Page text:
Andrea L. Boone (incumbent) is running for City Council District 10.

Q: What is your current job (include the names of your employer) and list any significant memberships in public service organizations?

A: I was previously a seasoned public sector employee with over 30 years of professional experience. I state previously because as an elected official, I do not consider this role as a job. I am a public servant. The difference is that a job has boundaries and as elected I do what has to be done, going above and beyond without hesitation. However, I am formally trained as an educator, with a BA Degree from Tuskegee University.  I am a member of the League of Women Voters, Alpha Kappa Alpha Sorority Inc., Boulder Park Neighborhood Association and Rush Memorial Congregational Church. 

Q: What is the biggest issue facing your constituents and why are you the best candidate to address it? 

A: The biggest issue(s) facing my constituents are the lack of economic development opportunities, resources for seniors and the lack of quality amenities in the community. Over the last 3 plus years I have met with and walked the district with city officials and prospective developers to encourage them to consider coming west with some new and cutting-edge Developments for District 10.  My track record is verifiable, my constituents know that I care and that I have been on the forefront working on everything that matters to them and Atlanta.  I am the best candidate because I am doing the work. This is not a job for me, I am a public Servant. 

Q: How do you define “affordability” in housing and what is a specific tactic you would use to improve it?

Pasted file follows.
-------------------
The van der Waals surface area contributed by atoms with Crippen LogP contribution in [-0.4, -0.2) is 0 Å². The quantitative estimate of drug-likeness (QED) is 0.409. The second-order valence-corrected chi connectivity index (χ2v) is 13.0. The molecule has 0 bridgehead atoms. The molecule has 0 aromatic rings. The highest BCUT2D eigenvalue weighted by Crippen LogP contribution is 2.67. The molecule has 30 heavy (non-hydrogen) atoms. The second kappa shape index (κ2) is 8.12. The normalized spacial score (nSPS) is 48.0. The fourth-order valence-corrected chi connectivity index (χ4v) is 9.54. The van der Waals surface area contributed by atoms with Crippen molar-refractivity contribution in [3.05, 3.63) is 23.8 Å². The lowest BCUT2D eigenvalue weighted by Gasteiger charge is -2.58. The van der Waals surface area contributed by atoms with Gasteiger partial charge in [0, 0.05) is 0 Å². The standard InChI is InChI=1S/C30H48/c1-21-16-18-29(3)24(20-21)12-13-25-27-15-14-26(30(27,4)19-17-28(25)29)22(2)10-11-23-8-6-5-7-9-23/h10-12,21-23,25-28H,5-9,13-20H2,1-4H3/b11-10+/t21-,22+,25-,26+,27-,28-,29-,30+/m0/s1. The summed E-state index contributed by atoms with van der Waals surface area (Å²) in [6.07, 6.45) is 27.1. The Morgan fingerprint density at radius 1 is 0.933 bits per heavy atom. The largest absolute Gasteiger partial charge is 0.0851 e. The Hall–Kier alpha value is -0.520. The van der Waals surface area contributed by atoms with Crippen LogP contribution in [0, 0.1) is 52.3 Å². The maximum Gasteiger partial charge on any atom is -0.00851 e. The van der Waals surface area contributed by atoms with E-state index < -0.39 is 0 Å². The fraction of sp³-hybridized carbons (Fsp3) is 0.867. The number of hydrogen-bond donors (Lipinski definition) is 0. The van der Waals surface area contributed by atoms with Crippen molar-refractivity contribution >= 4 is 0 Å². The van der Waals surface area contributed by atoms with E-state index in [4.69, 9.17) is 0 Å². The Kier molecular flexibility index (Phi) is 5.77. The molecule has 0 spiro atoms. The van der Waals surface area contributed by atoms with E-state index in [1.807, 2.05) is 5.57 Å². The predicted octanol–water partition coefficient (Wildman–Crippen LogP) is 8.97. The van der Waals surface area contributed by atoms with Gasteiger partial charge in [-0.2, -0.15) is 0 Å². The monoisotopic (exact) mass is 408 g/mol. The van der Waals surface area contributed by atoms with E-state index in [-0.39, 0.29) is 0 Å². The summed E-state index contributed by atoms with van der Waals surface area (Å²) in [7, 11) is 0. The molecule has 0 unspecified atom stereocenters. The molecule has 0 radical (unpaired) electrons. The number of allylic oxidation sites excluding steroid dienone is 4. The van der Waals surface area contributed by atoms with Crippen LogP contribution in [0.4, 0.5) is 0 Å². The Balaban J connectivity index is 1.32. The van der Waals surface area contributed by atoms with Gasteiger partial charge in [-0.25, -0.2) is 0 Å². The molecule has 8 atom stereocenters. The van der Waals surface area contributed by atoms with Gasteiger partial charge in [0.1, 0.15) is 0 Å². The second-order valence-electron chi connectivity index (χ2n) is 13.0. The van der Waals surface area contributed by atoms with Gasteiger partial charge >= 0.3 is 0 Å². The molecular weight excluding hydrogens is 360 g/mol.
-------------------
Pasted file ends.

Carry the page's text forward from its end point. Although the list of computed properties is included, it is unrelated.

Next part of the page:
A: Affordable Housing or “Affordability” in housing is an ongoing issue that is becoming more critical every day. The City of Atlanta Code of Ordinances has specific mandates in place regarding affordable housing and development. These current guidelines have worked in the past, but as the world economics are being challenged, we will need to update some of the formulas used to determine eligibility.  I think educating and equipping the public with more information would make a huge difference in advancing the discussion. In my opinion, most of the conversations have not included the real stakeholders and/or benefactors, which are those individuals that would eventually occupy an affordable home. This topic also requires a more comprehensive discussion and approach within the public/private sectors.

Q: City Hall has been dogged by an apparently ongoing federal investigation involving accusations of corruption in the previous mayoral administration. What do you see as the role of the City Council in holding the Administration accountable and in helping restore public trust on matters of staff spending and contract procurement? 

A: Since the ongoing Federal Investigation there have been several changes in process, policy and procedures that provide more oversight and transparency. Most of these changes were codified through the legislative process, of which I supported. But you can’t legislate integrity. As one of the three branches of City Government, our role is clearly defined. However, as a body we can be more assertive in requesting information, timelines and explanations associated with staff spending and contracts.